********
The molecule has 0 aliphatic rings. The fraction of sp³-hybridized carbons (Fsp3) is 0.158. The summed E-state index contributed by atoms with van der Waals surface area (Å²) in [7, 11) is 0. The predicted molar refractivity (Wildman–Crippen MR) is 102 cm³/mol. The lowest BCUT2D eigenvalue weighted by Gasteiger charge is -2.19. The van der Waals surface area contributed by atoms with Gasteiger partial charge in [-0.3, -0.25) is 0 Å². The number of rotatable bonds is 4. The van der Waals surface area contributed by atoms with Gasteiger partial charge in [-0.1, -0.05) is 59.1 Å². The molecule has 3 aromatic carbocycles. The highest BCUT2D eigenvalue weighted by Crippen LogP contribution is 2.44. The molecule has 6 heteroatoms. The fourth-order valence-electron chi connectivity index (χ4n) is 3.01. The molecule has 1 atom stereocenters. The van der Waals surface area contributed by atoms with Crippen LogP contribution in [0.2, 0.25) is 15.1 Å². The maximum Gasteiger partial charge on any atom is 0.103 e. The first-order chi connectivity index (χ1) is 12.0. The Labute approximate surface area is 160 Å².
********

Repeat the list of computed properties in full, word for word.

The molecule has 0 aliphatic rings. The fraction of sp³-hybridized carbons (Fsp3) is 0.158. The summed E-state index contributed by atoms with van der Waals surface area (Å²) in [7, 11) is 0. The predicted molar refractivity (Wildman–Crippen MR) is 102 cm³/mol. The lowest BCUT2D eigenvalue weighted by Gasteiger charge is -2.19. The van der Waals surface area contributed by atoms with Gasteiger partial charge in [-0.3, -0.25) is 0 Å². The number of rotatable bonds is 4. The van der Waals surface area contributed by atoms with Gasteiger partial charge in [-0.1, -0.05) is 59.1 Å². The molecule has 3 aromatic carbocycles. The highest BCUT2D eigenvalue weighted by Crippen LogP contribution is 2.44. The molecule has 6 heteroatoms. The fourth-order valence-electron chi connectivity index (χ4n) is 3.01. The molecule has 1 atom stereocenters. The van der Waals surface area contributed by atoms with Crippen LogP contribution in [0.2, 0.25) is 15.1 Å². The maximum Gasteiger partial charge on any atom is 0.103 e. The first-order chi connectivity index (χ1) is 12.0. The Labute approximate surface area is 160 Å².